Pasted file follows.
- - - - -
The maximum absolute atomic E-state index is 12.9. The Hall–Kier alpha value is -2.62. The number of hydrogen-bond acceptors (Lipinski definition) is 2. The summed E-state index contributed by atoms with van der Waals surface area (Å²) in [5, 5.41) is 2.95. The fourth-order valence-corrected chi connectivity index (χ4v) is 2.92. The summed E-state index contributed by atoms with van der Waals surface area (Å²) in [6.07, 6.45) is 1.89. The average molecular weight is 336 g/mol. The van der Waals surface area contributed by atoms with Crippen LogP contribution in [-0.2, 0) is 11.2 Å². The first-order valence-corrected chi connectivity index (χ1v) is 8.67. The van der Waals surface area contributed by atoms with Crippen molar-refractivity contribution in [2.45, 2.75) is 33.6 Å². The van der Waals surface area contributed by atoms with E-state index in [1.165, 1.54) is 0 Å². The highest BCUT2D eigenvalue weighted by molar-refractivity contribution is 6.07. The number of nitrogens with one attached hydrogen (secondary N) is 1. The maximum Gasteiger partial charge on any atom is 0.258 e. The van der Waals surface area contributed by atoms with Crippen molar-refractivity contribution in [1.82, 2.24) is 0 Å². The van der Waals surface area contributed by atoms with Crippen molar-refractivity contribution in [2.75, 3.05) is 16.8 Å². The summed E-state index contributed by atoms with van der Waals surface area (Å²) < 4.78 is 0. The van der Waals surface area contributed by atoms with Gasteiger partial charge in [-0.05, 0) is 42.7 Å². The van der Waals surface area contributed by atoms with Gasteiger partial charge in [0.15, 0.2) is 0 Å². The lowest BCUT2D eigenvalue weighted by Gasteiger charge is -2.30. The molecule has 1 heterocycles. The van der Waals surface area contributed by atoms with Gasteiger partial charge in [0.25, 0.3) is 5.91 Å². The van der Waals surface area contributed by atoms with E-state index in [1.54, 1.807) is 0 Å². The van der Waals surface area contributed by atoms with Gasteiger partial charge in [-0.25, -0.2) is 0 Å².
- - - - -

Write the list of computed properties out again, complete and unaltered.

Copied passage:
The maximum absolute atomic E-state index is 12.9. The Hall–Kier alpha value is -2.62. The number of hydrogen-bond acceptors (Lipinski definition) is 2. The summed E-state index contributed by atoms with van der Waals surface area (Å²) in [5, 5.41) is 2.95. The fourth-order valence-corrected chi connectivity index (χ4v) is 2.92. The summed E-state index contributed by atoms with van der Waals surface area (Å²) in [6.07, 6.45) is 1.89. The average molecular weight is 336 g/mol. The van der Waals surface area contributed by atoms with Crippen LogP contribution in [-0.2, 0) is 11.2 Å². The first-order valence-corrected chi connectivity index (χ1v) is 8.67. The van der Waals surface area contributed by atoms with Crippen molar-refractivity contribution in [2.45, 2.75) is 33.6 Å². The van der Waals surface area contributed by atoms with E-state index in [1.165, 1.54) is 0 Å². The highest BCUT2D eigenvalue weighted by molar-refractivity contribution is 6.07. The number of nitrogens with one attached hydrogen (secondary N) is 1. The maximum Gasteiger partial charge on any atom is 0.258 e. The van der Waals surface area contributed by atoms with Crippen molar-refractivity contribution in [1.82, 2.24) is 0 Å². The van der Waals surface area contributed by atoms with Crippen molar-refractivity contribution in [2.75, 3.05) is 16.8 Å². The summed E-state index contributed by atoms with van der Waals surface area (Å²) < 4.78 is 0. The van der Waals surface area contributed by atoms with Gasteiger partial charge in [-0.05, 0) is 42.7 Å². The van der Waals surface area contributed by atoms with Gasteiger partial charge in [0.15, 0.2) is 0 Å². The lowest BCUT2D eigenvalue weighted by Gasteiger charge is -2.30. The molecule has 1 heterocycles. The van der Waals surface area contributed by atoms with Gasteiger partial charge in [0.25, 0.3) is 5.91 Å². The van der Waals surface area contributed by atoms with E-state index in [1.54, 1.807) is 0 Å². The van der Waals surface area contributed by atoms with Gasteiger partial charge in [-0.25, -0.2) is 0 Å².